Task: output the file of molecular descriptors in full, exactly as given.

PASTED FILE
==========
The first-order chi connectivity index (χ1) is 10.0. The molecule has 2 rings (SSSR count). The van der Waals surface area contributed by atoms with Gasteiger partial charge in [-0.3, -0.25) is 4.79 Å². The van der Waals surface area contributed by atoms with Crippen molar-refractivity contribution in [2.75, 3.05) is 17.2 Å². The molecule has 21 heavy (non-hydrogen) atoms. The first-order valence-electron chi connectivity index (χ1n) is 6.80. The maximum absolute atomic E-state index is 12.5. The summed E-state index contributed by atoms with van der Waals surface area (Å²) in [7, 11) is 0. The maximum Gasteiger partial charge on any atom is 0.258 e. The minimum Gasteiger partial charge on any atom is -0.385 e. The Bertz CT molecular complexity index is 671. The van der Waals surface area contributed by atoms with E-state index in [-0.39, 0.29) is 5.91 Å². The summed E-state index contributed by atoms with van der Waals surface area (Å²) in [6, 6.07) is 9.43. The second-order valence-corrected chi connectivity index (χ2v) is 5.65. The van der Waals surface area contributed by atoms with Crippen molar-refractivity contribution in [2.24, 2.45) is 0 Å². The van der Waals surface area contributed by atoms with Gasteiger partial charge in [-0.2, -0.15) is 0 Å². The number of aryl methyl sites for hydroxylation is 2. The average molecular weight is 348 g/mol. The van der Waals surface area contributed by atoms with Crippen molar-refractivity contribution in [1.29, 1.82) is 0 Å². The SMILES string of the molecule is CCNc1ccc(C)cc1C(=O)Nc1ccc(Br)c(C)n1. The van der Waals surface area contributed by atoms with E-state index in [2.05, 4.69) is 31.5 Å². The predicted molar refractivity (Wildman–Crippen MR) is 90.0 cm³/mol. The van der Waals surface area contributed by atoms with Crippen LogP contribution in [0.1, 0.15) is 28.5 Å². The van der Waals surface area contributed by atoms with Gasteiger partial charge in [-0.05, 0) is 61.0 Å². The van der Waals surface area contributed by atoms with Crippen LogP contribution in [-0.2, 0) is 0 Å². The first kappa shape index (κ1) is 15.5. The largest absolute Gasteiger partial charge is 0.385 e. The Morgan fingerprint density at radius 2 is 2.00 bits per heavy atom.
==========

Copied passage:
The first-order chi connectivity index (χ1) is 10.0. The molecule has 2 rings (SSSR count). The van der Waals surface area contributed by atoms with Gasteiger partial charge in [-0.3, -0.25) is 4.79 Å². The van der Waals surface area contributed by atoms with Crippen molar-refractivity contribution in [2.75, 3.05) is 17.2 Å². The molecule has 21 heavy (non-hydrogen) atoms. The first-order valence-electron chi connectivity index (χ1n) is 6.80. The maximum absolute atomic E-state index is 12.5. The summed E-state index contributed by atoms with van der Waals surface area (Å²) in [7, 11) is 0. The maximum Gasteiger partial charge on any atom is 0.258 e. The minimum Gasteiger partial charge on any atom is -0.385 e. The Bertz CT molecular complexity index is 671. The van der Waals surface area contributed by atoms with E-state index in [-0.39, 0.29) is 5.91 Å². The summed E-state index contributed by atoms with van der Waals surface area (Å²) in [6, 6.07) is 9.43. The second-order valence-corrected chi connectivity index (χ2v) is 5.65. The van der Waals surface area contributed by atoms with Crippen molar-refractivity contribution in [2.24, 2.45) is 0 Å². The van der Waals surface area contributed by atoms with Gasteiger partial charge in [-0.2, -0.15) is 0 Å². The number of aryl methyl sites for hydroxylation is 2. The average molecular weight is 348 g/mol. The van der Waals surface area contributed by atoms with Crippen molar-refractivity contribution in [1.29, 1.82) is 0 Å². The SMILES string of the molecule is CCNc1ccc(C)cc1C(=O)Nc1ccc(Br)c(C)n1. The van der Waals surface area contributed by atoms with E-state index in [2.05, 4.69) is 31.5 Å². The predicted molar refractivity (Wildman–Crippen MR) is 90.0 cm³/mol. The van der Waals surface area contributed by atoms with Crippen LogP contribution in [0.1, 0.15) is 28.5 Å². The van der Waals surface area contributed by atoms with Gasteiger partial charge in [-0.05, 0) is 61.0 Å². The van der Waals surface area contributed by atoms with Crippen LogP contribution in [-0.2, 0) is 0 Å². The first kappa shape index (κ1) is 15.5. The largest absolute Gasteiger partial charge is 0.385 e. The Morgan fingerprint density at radius 2 is 2.00 bits per heavy atom.